Coaching, as a discipline, has grown to be a very interesting topic. Given that it is less transactional than the role of a manager, the concept has also been very attractive to people. It’s grown to impact various fields, with coaches not just for the work that you do but also for life. Why wouldn’t it, when it brings with it the option of transforming lives by supporting them in realizing their maximum potential – in guiding people as they realize what being their best selves could mean.
However, there are various cautionary words that are linked to the idea of coaching. One of these involves knowing when to be the coach that one has set out to be and knowing when the individual requires a counselor instead. It can get confusing especially when one is coaching to improve poor performance. However, coaches are constantly urged to step back when it is an emotional or mental setback that they are not qualified to handle. Coaching takes for granted that the individual is at a place where they will be receptive to feedback and guidance that will help the individual identify and make necessary changes that will push them to improve performance.
Once that is a concern that a coach has checked for, it is also necessary to think through the different approach that poor performance requires.
‘I could see the worst in you and still believe the best of you’, said Bishop TD Jakes. The fundamental of being a coach is to ‘believe’ – to believe that though this person is perhaps not currently displaying the potential you think he has, with some guidance and a nudge he will. As you head in to bring them up to where you believe they can be, make sure you don’t miss doing these three things:
Identify whether it’s skill or will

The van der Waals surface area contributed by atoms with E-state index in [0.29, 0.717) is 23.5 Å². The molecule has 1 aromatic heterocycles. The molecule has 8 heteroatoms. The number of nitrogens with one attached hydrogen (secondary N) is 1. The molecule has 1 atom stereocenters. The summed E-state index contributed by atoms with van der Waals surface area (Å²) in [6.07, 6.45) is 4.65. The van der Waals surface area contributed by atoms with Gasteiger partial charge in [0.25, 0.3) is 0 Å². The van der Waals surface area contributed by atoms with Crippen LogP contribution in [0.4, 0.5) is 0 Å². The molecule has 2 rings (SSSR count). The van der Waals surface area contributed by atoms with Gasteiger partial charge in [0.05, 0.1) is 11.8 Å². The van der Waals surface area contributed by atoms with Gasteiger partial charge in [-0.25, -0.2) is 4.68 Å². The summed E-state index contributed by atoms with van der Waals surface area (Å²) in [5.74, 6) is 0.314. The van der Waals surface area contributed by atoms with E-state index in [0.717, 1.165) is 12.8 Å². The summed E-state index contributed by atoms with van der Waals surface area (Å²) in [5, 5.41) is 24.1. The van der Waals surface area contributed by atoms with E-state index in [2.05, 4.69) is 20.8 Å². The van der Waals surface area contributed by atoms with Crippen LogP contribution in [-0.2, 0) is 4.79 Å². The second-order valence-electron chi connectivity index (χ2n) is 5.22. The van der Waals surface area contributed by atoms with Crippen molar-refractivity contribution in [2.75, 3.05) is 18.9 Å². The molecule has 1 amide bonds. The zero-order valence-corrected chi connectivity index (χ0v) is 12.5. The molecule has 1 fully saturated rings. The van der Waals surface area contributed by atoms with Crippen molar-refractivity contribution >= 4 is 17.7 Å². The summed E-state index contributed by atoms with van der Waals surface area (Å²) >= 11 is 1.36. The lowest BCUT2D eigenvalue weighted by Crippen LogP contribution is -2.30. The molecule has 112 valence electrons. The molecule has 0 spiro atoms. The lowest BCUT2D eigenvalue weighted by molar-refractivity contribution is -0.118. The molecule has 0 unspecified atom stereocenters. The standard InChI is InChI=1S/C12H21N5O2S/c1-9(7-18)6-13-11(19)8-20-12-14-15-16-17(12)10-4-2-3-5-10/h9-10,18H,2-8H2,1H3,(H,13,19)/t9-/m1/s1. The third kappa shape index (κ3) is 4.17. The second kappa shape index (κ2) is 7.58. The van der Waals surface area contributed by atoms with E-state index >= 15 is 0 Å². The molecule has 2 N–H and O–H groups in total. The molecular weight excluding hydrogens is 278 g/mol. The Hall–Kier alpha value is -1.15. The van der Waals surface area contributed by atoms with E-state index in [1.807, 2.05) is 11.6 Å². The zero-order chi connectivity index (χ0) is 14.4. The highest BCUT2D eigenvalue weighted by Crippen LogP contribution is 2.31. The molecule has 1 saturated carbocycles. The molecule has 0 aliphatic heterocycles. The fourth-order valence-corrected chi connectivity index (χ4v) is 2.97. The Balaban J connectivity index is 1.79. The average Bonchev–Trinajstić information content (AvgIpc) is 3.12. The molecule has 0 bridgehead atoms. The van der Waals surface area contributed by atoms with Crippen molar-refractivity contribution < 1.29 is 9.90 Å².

The first step to supporting this person correctly is to identify whether the root cause of the poor performance is skill or will. The skill-will matrix lets you know whether the person needs to be coached on ability or whether motivation, in fact, is the issue. While the former is slightly easier to coach for, the latter will take much more on the part of the coach. Again, the lack of will might vary from case to case and it is imperative that the coach has a level of self-awareness that allows them to understand where a counselor might be more helpful.
The importance of evidence/examples
Especially for poor performance, pieces of evidence and examples are particularly helpful. Guide the person with concrete examples on where you feel they could have done better. Many a time, team members are trying really hard and are unable to see how they could have been any better in a particular scenario. Give them evidence at this point that lets them realize how they could have done things differently in the first place.
Make sure you are having timely conversations with them. Coaching would require you to keep going back and checking progress and a part of this is also to let them know what you feel about their performance. Help them see blind spots that they would otherwise have missed out on. But most importantly work with them continuously. Challenging changes can be impossible to make in one go and needs us to take small steps towards improvement.
Whether your team member is performing fabulously or whether they are finding or even losing their feet, you did hire them with a belief in their potential. You did believe that they were the best fit for this role. Through your coaching and guidance, help them realize (or sometimes even realize again) that they possess the potential that you see in them.